Controversies over pipelines transferring fossil fuel or gas products have become a daily part of Canadian politics. In the past, we have seen many pipeline projects being scrapped like the Enbridge’s Northern Gateway Pipeline that was to connect Alberta to the port of Kitimat.
Recently the Trudeau government sparked off fresh controversy by deciding to buy out the Trans Mountain pipeline project entirely for $4.5 billion. The government also agreed to invest the necessary sum required to expand and complete the project- a sum which can run to billions!
The move received opposition and the Conservatives slammed the government for nationalizing a private pipeline project. The New Democrats also expressed their criticism for neglecting environmental concerns and failing the future generations. On the other hand, there are some who believe that since the Federal government now has control over the project, the pipeline will be able to be built without any further delay.
The buyout has been received negatively by many people and protest campaigns are slowly brewing up all over Canada. Last week, the chief of the Chippewas, Myeengun Henry belonging to Thames First Nation joined other protestors against the government’s decision. They organized a rally which comes after a short time when we saw Henry welcoming Trudeau for a town hall gathering and honoring him for his commitment to indigenous people by giving the Minister an eagle feather.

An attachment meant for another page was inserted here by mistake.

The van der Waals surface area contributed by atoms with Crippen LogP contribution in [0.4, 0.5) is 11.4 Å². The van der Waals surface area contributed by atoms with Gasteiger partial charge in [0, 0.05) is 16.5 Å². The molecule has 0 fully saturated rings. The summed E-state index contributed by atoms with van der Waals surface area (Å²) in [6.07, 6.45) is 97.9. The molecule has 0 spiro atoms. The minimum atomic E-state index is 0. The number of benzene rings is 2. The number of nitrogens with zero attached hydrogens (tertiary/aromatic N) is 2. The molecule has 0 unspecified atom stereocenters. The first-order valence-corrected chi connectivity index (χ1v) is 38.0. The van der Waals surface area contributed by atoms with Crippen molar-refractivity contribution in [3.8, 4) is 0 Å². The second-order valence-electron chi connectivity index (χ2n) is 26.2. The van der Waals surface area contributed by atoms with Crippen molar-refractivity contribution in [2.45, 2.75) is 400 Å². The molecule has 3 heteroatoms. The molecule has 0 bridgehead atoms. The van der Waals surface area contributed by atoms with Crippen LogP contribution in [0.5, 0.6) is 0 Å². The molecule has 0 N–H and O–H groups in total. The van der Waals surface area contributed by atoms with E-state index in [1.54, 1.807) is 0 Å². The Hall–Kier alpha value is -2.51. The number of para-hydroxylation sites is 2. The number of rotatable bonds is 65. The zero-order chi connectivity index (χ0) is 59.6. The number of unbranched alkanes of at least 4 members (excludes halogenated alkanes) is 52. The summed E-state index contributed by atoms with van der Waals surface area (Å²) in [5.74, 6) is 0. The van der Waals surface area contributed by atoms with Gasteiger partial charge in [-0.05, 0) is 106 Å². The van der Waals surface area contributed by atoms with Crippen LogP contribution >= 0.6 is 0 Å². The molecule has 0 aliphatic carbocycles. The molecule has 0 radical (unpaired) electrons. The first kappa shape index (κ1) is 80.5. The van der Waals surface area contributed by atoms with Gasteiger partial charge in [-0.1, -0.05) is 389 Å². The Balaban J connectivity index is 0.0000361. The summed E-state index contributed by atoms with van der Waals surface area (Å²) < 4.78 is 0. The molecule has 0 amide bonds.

Henry expresses his discontent as he feels the government is just throwing money at an American company. He said the money for the deal could be better spent on some indigenous communities who are not doing well enough in Canada instead. Many Green Party candidates with other protestors logged their petitions showing their protest.
Another round of protest was carried out in Burnaby last week. The protestors showed their anger directly against Trudeau government instead of the Texas-based Kinder Morgan energy company. On June 4 they arranged 75 events to show their protest at the MP’s office. More than 100 rallies were also conducted at countrywide constituency for the National Day of Action against the buyout plan of the government.
At the same time, the ‘coastal people’ from Halifax showed their protest by chanting slogans and taking out a rally as a part of the same program. Around 80 people took part in the rally that ended at the MP Andy Fillmore’s office. They were protesting against the pipelines project which will pass through areas where they live increasing environmental risks. Their survival as a fishing community may also be harmed by the project- something which is not considered by the government.
The project if finalized will produce around 900,000 barrels of bitumen per day. The total expenditure will rise to $15 billion and could have the disastrous economic impact if the government can’t find any buyer. The indigenous people were apt in their protest as they posted posters with “Pipeline Sold” written on them on gates of Kinder Morgan.
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